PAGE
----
While Teresa Heinz Kerry was on the platform at the Democratic Convention Tuesday night, somebody somewhere was lining a hot dog with ketchup.
Maybe it was Heinz. Or maybe it was W Ketchup, a new kid on the political block of condiments, where one’s squeeze bottle might as well be shaped like a donkey or an elephant.
W Ketchup, based in Eagle Bridge, N.Y., offers an alternative to what the company says is the Democratic Heinz.
“Choose Heinz and you’re supporting Teresa Heinz and her liberal causes, such as Kerry for President,” the W Ketchup Web site says. Teresa Heinz Kerry was married for 25 years to Heinz heir (and congressman) H. John Heinz III. He was killed when his chartered planed crashed into a helicopter in 1991. She later married Sen. John Kerry, now the Democratic nominee for president.
“Choose W Ketchup,” the site continues, “and you support the Freedom Alliance Scholarship Fund, which provides scholarships to the children of our brave heroes who have fallen in battle.”
A portion of each W Ketchup sale is donated to the Freedom Alliance Scholarship Fund. The fund offers scholarships to children of active-duty service members killed in the line of duty.
“When I heard that W Ketchup was donating a portion of their sales to the Freedom Alliance Scholarship Fund, I shouted, ‘Hot dog!'” said Freedom Alliance President Tom Kilgannon on the W Ketchup site. “We relish the opportunity to be involved with such a great product and a great team.”
W Ketchup comes in 24 oz. plastic squeeze bottles and is currently available via the Web only. A minimum order is four bottles, which costs $12 combined, plus shipping.
The Web site says the “W” stands for Washington. In fact, the bottle’s label features a picture of George Washington, the American flag, an eagle and two Revolutionary War soldiers. It’s emblazoned with a “W” and, beneath that, “America’s Ketchup.”
The company says all of its ketchup ingredients are grown in America. The tomatoes come from California, and they’re turned into ketchup in the Midwest before being bottled in Fremont, Ohio.
“The leading competitor not only has 57 varieties, but has 57 foreign factories as well,” the site says, referring to the H.J. Heinz Company. “W Ketchup comes in one flavor: American.”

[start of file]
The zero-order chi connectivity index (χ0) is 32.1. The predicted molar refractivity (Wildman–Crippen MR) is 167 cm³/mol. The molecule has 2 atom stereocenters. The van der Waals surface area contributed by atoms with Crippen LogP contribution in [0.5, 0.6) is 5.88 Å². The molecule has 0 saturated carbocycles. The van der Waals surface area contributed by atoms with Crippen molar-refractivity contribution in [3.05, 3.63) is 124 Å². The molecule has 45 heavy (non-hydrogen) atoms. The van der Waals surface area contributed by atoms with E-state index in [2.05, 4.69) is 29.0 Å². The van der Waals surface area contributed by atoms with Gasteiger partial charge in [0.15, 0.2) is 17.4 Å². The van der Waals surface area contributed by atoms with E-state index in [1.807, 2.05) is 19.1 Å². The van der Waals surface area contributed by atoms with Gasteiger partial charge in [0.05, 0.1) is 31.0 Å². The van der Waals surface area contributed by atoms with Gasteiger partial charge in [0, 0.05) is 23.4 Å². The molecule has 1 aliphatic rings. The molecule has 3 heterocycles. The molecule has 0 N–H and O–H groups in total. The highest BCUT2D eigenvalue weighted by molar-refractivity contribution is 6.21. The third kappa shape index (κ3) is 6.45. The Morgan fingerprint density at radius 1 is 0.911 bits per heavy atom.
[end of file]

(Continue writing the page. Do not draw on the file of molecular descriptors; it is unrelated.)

In its advertisement in the National Review, the company used the tagline, “You don’t support Democrats. Why should your Ketchup?”
The H.J. Heinz Company has worked to get its All-American message out as well.
The Heinz Web site asserts that Heinz Tomato Ketchup sold in the United States is “All-American” and made at plants in Ohio, Iowa and California. It cites a single exception in a plant housed in Ontario, Canada, 35 miles from the U.S. border.
The company says 60 percent of its sales occur outside the United States and, for that reason, it manufactures some of its products in overseas facilities.
But that fact isn’t clogging the bottle of Heinz public relations.
“Heinz Ketchup is a non-partisan condiment that simply stands for great taste. It’s enjoyed by Republicans, Democrats and Independents,” said Debbie Foster, vice president of corporate communications for Heinz, in a press release. “Heinz has been the favorite of Americans across the political spectrum for 135 years, and we have no intention of engaging in a political food fight now.”
The Heinz homepage also features a special red, white and blue button announcing the following: “Heinz Company Confirms Its Widely Held Public Ownership and Non-Partisan Status.”
Clicking the button takes users to two press releases, dated March 22 and July 14, 2004. The gist of the former is that neither Teresa Heinz Kerry nor John Kerry is involved in the management or board of the H.J. Heinz Company; the gist of the latter is that Teresa Heinz Kerry, John Kerry and their family trusts and endowments do not hold “a significant percentage” of the company shares.
Other information from the Heinz Web site places Teresa Heinz Kerry and John Kerry’s company share holdings under 4 percent.
The Heinz Company declares itself “non-partisan and politically independent,” noting that its practice is to support both Democratic and Republican presidential candidates. According to a company press release, the Heinz Company PAC donated $5,000 to the Bush campaign and, because the Kerry campaign does not accept PAC money, $5,000 to the Democratic National Committee.
“We don’t begrudge Teresa Heinz her money,” said the W Ketchup company on its Web site, “we just think people should have a choice not to support the Democratic party when they buy their ketchup.”
“And most of all, we think people should have the choice to choose a delicious ketchup that doesn’t have a harsh, vinegary taste.”
Cliff Vaughn is culture editor for EthicsDaily.com.